Best practices became best practices for a reason. Through trial and error, they’re the practices that came out on top by solving most people’s problems again and again.
But what happens with someone’s problem falls outside the area of best practices? Suddenly the scripts we prepared are no good, and the answers we have are all wrong.
What was supposed to be the best is suddenly the worst. So we look for another best practice, hoping this one will be different. Succeeding where the other failed, only to inevitably end up where we started.
Instead, we should look for better practices. Replacing the scripts with conversation and answers with questions. Adopting a learning mindset that lets go of prescriptive methodology in favour of thinking and rethinking, knowing what we don’t know, doubting existing practices, and staying curious about new routines to try out.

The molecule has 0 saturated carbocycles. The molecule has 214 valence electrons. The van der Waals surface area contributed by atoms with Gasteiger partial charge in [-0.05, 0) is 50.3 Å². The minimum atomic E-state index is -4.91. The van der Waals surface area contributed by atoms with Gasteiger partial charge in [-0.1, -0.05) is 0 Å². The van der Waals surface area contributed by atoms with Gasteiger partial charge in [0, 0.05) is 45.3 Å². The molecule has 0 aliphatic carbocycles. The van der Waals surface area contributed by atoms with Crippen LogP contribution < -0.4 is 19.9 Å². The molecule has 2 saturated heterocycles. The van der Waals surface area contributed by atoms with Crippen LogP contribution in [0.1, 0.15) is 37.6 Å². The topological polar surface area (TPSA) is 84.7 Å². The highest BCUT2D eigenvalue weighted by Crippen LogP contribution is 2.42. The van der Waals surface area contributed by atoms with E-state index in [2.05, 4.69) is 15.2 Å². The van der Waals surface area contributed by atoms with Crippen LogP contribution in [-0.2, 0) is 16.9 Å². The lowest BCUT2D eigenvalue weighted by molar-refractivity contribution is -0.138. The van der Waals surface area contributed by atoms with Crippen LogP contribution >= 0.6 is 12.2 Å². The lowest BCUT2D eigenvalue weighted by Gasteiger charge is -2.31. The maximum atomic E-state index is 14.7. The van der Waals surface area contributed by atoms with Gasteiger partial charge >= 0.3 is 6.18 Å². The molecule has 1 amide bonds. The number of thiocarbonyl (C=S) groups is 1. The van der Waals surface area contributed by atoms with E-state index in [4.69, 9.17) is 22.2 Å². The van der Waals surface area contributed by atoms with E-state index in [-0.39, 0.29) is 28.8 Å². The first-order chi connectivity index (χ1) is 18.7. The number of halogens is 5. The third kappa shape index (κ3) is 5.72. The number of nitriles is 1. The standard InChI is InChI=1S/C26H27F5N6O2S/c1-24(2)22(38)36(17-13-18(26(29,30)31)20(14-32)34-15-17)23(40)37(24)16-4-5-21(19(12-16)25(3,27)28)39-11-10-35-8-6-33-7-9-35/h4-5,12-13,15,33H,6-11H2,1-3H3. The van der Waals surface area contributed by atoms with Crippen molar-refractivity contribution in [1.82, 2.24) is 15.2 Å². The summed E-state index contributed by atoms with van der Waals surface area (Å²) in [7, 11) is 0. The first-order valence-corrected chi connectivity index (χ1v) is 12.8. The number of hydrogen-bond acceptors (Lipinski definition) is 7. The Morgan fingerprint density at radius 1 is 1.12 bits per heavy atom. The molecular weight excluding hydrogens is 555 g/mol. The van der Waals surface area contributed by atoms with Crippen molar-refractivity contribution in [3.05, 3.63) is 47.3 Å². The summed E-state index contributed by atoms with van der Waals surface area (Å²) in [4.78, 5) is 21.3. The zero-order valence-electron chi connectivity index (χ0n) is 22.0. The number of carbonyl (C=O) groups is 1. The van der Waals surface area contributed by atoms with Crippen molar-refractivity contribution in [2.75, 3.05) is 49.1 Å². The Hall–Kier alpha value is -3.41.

Adopting better practices doesn’t mean giving up best practices. It means not wasting time assigning answers to partially solved problems and instead, spending time asking questions to get to the heart of the solution.